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InfoQ Homepage News Struts and Shale (JSF) Finally Part Ways

Struts and Shale (JSF) Finally Part Ways

After a heated discussion on the Struts-Dev list about the future of Struts and Shale,  it has been announced late last week that Shale will become it's own top level Apache project, instead of a sub-project of Struts.

Shale began as a proposal for Struts 2.0's migration to JSF, but the Struts community itself never got fully committed to JSF itself which takes a component-based instead of action based approach to web development.  Shale thus became a subproject  to Struts to provide a JSF alternative, where it has been in develompent for almost 2 years and is now approaching its first stable release.  

The discussion on the Struts list began with Don Brown proposing unification: "Struts would be the single framework the world would see.  It would contain support for Action-based, JSF-based, and hybrid applications. "   Struts & Shale founder Craig McClanahan (who is also the main proponent for Shale) later responded quite bluntly: "the bottom line is that, in 2006, I have philosophical differences with action oriented frameworks (in the sense of what we see available today) as the right long term answer to designing new Java based web applications -- Struts or WebWork or whatever. "  Craig went on:  "for new developers, I would much prefer to compete with SAF2 than to cooperate with it. If that means a (hopefully amicable) divorce, then so be it."

In response to this, Ted Husted wrote: "If that is the case, then the next question would be whether Shale would be a better fit as a top-level ASF project, a subproject of MyFaces, or somewhere else entirely? " The discussion then had most of the WebWork, Struts, and JSF personalities weigh in with some proposing integration and others suggesting that parting ways while cooperating where it makes sense being the best approach.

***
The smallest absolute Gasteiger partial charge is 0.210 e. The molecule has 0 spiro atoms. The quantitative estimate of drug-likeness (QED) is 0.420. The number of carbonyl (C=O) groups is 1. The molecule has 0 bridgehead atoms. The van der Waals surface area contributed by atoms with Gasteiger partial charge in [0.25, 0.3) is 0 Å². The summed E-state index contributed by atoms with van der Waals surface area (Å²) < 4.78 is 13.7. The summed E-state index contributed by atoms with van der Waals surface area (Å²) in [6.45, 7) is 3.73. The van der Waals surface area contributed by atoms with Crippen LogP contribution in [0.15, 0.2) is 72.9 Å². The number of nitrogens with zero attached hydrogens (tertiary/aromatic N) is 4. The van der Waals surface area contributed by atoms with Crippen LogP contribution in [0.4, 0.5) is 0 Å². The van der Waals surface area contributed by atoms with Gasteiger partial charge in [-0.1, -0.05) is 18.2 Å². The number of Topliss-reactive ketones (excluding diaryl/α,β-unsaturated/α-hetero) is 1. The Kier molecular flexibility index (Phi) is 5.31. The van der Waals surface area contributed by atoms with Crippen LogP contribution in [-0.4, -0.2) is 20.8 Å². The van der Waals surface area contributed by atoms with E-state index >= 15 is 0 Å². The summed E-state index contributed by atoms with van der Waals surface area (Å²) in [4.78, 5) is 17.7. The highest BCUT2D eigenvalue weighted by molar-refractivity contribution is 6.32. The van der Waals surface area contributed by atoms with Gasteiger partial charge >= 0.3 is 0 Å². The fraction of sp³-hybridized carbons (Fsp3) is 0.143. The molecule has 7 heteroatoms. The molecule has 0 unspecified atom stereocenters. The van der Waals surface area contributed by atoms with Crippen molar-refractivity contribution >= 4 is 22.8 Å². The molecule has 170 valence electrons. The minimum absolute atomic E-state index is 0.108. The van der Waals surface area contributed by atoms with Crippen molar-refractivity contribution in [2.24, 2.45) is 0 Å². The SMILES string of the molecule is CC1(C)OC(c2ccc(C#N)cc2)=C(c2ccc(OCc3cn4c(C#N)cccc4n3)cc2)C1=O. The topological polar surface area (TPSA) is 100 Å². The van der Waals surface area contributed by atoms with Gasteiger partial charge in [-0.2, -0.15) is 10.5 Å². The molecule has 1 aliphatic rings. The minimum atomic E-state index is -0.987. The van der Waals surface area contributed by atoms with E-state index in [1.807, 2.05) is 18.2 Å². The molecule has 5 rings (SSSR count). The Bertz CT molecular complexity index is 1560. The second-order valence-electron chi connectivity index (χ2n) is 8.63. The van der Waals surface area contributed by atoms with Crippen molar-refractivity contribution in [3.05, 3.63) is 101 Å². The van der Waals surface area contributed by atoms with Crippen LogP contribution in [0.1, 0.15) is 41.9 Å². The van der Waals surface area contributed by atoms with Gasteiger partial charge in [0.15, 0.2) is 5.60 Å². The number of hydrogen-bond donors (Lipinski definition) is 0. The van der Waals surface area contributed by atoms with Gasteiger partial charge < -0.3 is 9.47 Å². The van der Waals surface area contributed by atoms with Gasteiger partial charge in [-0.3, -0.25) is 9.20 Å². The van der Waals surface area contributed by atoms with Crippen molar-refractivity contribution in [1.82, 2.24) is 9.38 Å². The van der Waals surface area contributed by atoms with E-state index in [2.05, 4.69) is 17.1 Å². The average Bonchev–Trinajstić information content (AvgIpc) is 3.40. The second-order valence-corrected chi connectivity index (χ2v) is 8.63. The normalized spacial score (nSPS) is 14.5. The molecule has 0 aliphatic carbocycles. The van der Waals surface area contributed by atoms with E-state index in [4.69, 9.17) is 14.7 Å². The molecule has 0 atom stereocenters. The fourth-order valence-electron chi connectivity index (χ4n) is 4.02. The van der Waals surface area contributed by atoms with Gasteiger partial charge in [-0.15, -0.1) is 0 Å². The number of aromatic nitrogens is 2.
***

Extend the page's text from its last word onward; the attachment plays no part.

The outcome was Shale finally parting ways and becoming it's own project.  Shale will no longer benefit from the incredible power of the Struts marketing brand, but the community itself has voted as the Struts community overwhelmingly is in favour of continuing as a modern action oriented framework via migration to WebWork 2.3.

This over all news is good both for Struts and JSF developers, as the industry will not have clarity and also both camps will have greater freedom to evolve separately.

Interestingly, the over all debate possibly revealed some of the fundamental conficts of interest between the java development community and the java vendor community,  with Craig himself stating in one post that "Struts Action Framework 2 is a much better (technical) approach to the problems that Struts 1.x targeted," but earlier making the true motivations behind JSF obvious:
I want to focus on attracting a much larger audience of developers who are *not* O-O professionals, whose idea of "code reuse" is cut-n-paste, and who might actually prefer to use tools (SAF2's fundamental architecture is pretty much untoolable, even if someone were motivated to spend the effort to build tooling around it).

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